Ann and Vicky ignore the most important sentence in my original post: “Whatever failings the men of the New Left had, and they were many, it is far more reasonable to conclude that women left the Left because they wanted to, than because male sexism drove them out.” The point I was making is that the historical significance of women’s liberation goes way beyond correcting male behavior but rather pointed to a new stage in the evolution of the Left, one centered on themes of personal liberation including sexual liberation that could not be reduced to the earlier anti-capitalist Left. I viewed and still view thinkers like Firestone not as writing defensive responses to male sexism but rather as expressing new possibilities for human freedom, rooted as much in the history of modern art and literature and in the history of psychoanalysis as in Left wing politics. Not for the first time in history, great things and terrible things occurred together. Rather than “blaming” women, the absurdity that Ann and Vicky accuse me of, I was trying to understand what place the emergence of women’s liberation had in what, after all, is the decisive event of our time: the world historical defeat of the Left, a defeat which dates to the late sixties, and in which women’s liberation played a distinct but obviously particular and limited role. My next step in understanding this defeat has to do with the distinction between Black Power and women’s liberation.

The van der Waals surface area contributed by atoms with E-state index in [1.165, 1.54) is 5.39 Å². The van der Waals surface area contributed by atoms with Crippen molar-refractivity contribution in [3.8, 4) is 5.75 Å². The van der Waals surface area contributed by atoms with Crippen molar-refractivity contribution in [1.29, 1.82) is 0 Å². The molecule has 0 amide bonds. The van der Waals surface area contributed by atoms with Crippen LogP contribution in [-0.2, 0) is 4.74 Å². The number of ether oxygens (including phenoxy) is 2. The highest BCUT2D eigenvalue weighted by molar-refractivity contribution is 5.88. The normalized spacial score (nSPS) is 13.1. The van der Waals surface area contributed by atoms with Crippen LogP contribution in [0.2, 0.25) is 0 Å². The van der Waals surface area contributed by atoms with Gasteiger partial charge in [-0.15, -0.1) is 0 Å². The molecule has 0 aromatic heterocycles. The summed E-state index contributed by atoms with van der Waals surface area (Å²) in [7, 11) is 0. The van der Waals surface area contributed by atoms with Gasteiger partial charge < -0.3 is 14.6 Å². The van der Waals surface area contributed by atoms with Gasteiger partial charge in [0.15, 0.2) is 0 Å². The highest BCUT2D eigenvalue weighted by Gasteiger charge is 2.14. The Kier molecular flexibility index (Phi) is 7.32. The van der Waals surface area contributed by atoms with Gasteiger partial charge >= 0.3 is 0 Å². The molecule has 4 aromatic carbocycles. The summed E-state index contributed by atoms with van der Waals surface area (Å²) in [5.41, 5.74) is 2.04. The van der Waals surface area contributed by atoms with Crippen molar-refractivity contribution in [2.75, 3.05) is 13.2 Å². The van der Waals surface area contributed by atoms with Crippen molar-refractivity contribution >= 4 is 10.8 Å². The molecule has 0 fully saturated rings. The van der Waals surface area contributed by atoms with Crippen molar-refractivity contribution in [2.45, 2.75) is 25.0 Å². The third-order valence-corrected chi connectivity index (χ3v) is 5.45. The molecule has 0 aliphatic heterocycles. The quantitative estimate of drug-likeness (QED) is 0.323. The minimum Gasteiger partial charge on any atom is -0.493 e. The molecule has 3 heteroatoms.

The reason this distinction is important has to do with the way in which the Left of the sixties was defeated. It was not exploded and destroyed, as for example communism was — in most accounts — exploded and destroyed. Rather, the ideas and innovations of the New Left were accepted by the liberal mainstream but in a particular, shrunken and distorted form: they triumphed as meritocracy, but not as equality. Understanding the difference between these two is fundamental to understanding my argument. Meritocracy is based on the market and on liberal principles of equal rights. Thus we learned since the sixties not to discriminate against Blacks or Jews or gays or women in hiring for a job, or in electing a politician or — the example Ann and Vicky use — in deciding who should speak at a meeting. I do not discount the liberal principle of equal rights that underlies meritocracy; on the contrary, it is a basis on which any Left of the future must rely. However, it is wholly insufficient for the achievement of justice in any robust, comprehensive sense. Thus our present sensitivity to discrimination against women, Blacks, etc., entirely coincides with a world pretty completely run by and for bankers and rentiers, a world — alien to the impulses that animated the sixties — in which there are two entirely different educational systems, housing systems, opportunity structures and health care systems — for the one percent and for the ninety-nine percent. My piece was an attempt to understand how rampant inequality and intense sensitivity to meritocratic discrimination could so easily and neatly coincide. That is why I introduced the distinction between Black power and women’s liberation, and thereby the question of “identity politics.”